U.S. fighter jets intercepted Russian bombers off Alaska and California this month, the latest incidents in a string of recent aerial encounters over the Pacific.
On June 4, according to U.S. defense officials, four long-range Russian Tu-95 Bear-H bombers, accompanied by an aerial refueling tanker, flew into the U.S. Air Defense Identification Zone, an area extending 200 miles from the North American coast, off Alaska, where they were intercepted by U.S. F-22 fighter jets.
Two of the Russian bombers peeled off and headed west, while the other two flew south and were identified by U.S. F-15 fighters within 50 miles of the California coast.
Capt. Jeff Davis, a spokesman for the North American Aerospace Defense Command, said it was the first time U.S. jets had intercepted Russian military aircraft off California since July 4, 2012.
Pentagon spokesman Col. Steve Warren said it is believed the Russian planes were on a training mission.
Davis said the Russian planes were entirely within their rights during the flight.
"They followed all the protocols, and it was a very professional encounter on both sides," he said. "There was nothing that they were doing that was contrary to international law."
The Russian planes never entered U.S. territory proper, which by international law extends 13.8 miles (22.2 kilometers) from the U.S. coast.
According to the Federal Aviation Administration, any aircraft entering the Air Defense Identification Zone, which extends 200 miles from the coasts of the United States and Canada, must file a flight plan indicating their intentions, must maintain radio contact with air controllers and must have an operational radar transponder.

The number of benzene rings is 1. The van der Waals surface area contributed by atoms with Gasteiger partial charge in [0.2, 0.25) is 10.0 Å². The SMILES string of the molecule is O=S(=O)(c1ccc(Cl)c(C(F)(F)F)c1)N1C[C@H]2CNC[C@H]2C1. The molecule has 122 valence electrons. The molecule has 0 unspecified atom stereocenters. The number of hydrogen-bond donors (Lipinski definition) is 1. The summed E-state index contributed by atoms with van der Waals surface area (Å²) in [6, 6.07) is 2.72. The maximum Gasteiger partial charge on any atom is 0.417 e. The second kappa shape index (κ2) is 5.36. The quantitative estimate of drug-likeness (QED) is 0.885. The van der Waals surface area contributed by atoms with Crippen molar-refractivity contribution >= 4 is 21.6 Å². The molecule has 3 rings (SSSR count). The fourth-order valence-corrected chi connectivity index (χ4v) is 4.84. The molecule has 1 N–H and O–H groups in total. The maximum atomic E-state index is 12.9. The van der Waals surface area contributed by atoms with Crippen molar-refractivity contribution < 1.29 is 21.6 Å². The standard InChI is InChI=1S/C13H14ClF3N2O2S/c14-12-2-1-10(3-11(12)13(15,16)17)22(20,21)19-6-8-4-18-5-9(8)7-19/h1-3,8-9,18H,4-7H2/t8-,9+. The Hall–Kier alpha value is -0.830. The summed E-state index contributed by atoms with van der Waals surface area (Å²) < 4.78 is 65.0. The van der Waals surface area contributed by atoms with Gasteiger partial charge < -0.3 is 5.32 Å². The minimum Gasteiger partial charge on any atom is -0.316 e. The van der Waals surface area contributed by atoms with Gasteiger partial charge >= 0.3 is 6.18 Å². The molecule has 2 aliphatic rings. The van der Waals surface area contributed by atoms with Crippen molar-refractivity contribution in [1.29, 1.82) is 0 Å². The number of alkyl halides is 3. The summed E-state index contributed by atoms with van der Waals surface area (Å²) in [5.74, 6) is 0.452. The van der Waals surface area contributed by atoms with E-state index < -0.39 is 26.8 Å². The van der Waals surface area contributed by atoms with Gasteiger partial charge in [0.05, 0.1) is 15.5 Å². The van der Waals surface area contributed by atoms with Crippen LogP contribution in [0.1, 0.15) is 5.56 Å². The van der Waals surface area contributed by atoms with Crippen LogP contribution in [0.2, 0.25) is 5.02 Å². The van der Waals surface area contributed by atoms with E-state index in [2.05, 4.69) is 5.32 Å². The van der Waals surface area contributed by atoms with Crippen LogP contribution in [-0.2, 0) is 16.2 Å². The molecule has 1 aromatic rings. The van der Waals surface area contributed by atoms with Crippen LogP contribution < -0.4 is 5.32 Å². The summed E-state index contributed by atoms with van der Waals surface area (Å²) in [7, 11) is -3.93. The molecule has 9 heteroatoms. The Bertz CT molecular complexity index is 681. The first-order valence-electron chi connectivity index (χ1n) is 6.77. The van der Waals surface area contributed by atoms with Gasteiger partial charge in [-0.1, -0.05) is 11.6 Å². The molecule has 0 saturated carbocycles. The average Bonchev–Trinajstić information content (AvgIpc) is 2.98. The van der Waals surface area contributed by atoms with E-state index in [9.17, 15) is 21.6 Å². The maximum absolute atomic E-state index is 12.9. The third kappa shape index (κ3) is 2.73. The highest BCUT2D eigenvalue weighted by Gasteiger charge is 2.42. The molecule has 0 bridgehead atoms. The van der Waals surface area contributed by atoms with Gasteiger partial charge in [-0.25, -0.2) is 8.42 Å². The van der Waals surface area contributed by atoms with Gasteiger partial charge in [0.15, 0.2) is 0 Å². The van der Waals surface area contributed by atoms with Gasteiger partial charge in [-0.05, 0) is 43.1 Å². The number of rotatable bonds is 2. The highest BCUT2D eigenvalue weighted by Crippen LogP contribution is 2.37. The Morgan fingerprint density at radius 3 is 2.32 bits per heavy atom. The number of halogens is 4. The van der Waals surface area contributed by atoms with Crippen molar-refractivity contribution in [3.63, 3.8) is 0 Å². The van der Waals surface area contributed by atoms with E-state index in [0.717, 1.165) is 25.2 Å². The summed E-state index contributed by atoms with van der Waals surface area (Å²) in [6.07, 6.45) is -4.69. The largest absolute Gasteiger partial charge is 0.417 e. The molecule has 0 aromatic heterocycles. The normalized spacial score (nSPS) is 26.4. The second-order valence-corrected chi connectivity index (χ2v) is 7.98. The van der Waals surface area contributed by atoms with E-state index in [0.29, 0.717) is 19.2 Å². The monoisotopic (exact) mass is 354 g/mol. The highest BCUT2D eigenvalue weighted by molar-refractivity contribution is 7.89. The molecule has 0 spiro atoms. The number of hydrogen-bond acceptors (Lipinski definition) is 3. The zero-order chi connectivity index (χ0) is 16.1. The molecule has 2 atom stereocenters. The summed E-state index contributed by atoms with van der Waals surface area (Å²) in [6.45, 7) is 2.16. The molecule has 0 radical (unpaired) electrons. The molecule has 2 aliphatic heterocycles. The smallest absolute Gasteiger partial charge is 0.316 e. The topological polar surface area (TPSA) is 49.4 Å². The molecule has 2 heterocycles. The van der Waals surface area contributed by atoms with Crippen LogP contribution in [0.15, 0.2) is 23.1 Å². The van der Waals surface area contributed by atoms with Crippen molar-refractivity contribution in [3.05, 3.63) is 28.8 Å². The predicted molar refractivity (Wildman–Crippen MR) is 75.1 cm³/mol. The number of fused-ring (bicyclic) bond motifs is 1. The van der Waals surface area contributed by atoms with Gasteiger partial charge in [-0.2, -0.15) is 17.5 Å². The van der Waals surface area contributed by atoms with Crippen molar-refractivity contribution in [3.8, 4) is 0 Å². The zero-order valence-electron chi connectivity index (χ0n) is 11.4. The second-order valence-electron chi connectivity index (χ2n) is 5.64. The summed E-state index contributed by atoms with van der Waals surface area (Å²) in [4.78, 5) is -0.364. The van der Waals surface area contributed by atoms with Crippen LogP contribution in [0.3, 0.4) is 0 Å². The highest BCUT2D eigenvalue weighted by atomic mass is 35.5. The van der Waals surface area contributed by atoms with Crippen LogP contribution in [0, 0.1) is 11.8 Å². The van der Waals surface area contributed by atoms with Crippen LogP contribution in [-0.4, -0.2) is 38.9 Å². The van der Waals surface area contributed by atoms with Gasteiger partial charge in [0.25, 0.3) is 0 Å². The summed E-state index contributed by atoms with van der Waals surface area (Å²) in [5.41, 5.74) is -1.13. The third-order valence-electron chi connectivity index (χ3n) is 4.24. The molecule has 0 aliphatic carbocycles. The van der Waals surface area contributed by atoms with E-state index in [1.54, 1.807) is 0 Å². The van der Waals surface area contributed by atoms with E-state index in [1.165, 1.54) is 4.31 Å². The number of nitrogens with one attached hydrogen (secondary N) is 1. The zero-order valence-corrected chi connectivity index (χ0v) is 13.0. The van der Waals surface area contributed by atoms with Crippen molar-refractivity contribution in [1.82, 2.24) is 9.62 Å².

Davis said Russian flights into the air defense zone are intercepted about 10 times a year.
But earlier this year, a top U.S. Air Force general said Russia was stepping up its military activities in the Asia-Pacific region as tensions increased over the Ukraine and Russia's move into Crimea.
Gen. Herbert "Hawk" Carlisle, in a presentation to the Center for Strategic and International Studies in Washington, talked up the increased Russian activity.
"They've come with their long-range aviation off the coast of California; they circumnavigated Guam," Carlisle said, showing a picture of a U.S. F-15 fighter "intercepting" a Russian bomber off the Pacific island.
Guam is home to Andersen Air Force Base, which has been used by the U.S. military for flights of B-2 and B-52 bombers across the Pacific.
Flights around Japan and the Korean Peninsula have also "increased drastically," as has naval activity in that area, Carlisle said.
The confrontations aren't just near U.S. airspace. In April, a U.S. Air Force surveillance plane was buzzed by a Russian jet fighter while flying over the Sea of Okhotsk between Russia and Japan, U.S. military officials said.
Describing the fly-by as "straight out of a movie," one U.S. official said a Russian Su-27 fighter jet flew within 100 feet of the nose of a U.S. Air Force RC-135U jet. The Russian aircraft turned and "showed its belly" to the U.S. crew so they could see it was armed with missiles, a U.S official said.
Also in April, U.S. defense officials say, a Russian fighter jet made a dozen low-altitude passes over the USS Donald Cook, a U.S. Navy guided missile destroyer that was operating in the Black Sea.
On April 28, a Russian Defense Ministry statement said Russian Defense Minister Sergey Shoygu and U.S. Defense Secretary Chuck Hagel had discussed both incidents during a phone call that day.
In response, the statement said, Shoygu "offered to instruct the commanders in chief of the armed forces of both countries to discuss possible additional measures to address the interests of both countries to prevent future misperceptions of actions."
On the other side of the world, F-16 fighter jets from the Netherlands intercepted two Russian bombers in April. The Russian planes, which had come about a half-mile into Dutch airspace, were escorted out and then monitored by British planes as they flew north of Scotland.
In a high-profile training mission of its own, the U.S. Air Force this week sent two of its top-of-the-line B-2 stealth bombers to an air base in Britain to conduct training operations. Three B-52 bombers were also sent from the U.S. on a two-week deployment to England, also for training purposes, according to an Air Force news release.